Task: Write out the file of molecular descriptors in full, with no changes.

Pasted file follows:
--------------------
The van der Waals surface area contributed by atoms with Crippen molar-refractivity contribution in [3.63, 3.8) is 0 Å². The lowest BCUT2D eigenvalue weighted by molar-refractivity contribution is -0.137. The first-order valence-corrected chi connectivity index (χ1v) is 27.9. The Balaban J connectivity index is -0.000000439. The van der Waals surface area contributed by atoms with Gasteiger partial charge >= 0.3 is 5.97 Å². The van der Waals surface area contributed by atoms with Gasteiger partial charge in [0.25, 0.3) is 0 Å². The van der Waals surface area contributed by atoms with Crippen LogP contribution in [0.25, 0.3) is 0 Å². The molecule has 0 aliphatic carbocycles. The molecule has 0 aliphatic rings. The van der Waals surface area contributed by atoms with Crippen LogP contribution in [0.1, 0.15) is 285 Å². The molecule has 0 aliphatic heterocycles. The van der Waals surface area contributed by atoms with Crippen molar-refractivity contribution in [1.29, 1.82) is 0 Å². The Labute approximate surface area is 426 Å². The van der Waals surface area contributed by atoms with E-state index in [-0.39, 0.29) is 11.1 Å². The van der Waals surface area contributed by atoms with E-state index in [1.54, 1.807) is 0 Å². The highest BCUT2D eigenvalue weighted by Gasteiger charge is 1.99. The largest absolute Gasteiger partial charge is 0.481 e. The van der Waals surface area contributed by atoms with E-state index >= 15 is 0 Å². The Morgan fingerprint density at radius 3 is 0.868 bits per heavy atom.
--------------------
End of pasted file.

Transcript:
The van der Waals surface area contributed by atoms with Crippen molar-refractivity contribution in [3.63, 3.8) is 0 Å². The lowest BCUT2D eigenvalue weighted by molar-refractivity contribution is -0.137. The first-order valence-corrected chi connectivity index (χ1v) is 27.9. The Balaban J connectivity index is -0.000000439. The van der Waals surface area contributed by atoms with Gasteiger partial charge >= 0.3 is 5.97 Å². The van der Waals surface area contributed by atoms with Gasteiger partial charge in [0.25, 0.3) is 0 Å². The van der Waals surface area contributed by atoms with Crippen LogP contribution in [0.25, 0.3) is 0 Å². The molecule has 0 aliphatic carbocycles. The molecule has 0 aliphatic rings. The van der Waals surface area contributed by atoms with Crippen LogP contribution in [0.1, 0.15) is 285 Å². The molecule has 0 aliphatic heterocycles. The van der Waals surface area contributed by atoms with Crippen molar-refractivity contribution in [1.29, 1.82) is 0 Å². The Labute approximate surface area is 426 Å². The van der Waals surface area contributed by atoms with E-state index in [-0.39, 0.29) is 11.1 Å². The van der Waals surface area contributed by atoms with E-state index in [1.54, 1.807) is 0 Å². The highest BCUT2D eigenvalue weighted by Gasteiger charge is 1.99. The largest absolute Gasteiger partial charge is 0.481 e. The van der Waals surface area contributed by atoms with E-state index >= 15 is 0 Å². The Morgan fingerprint density at radius 3 is 0.868 bits per heavy atom.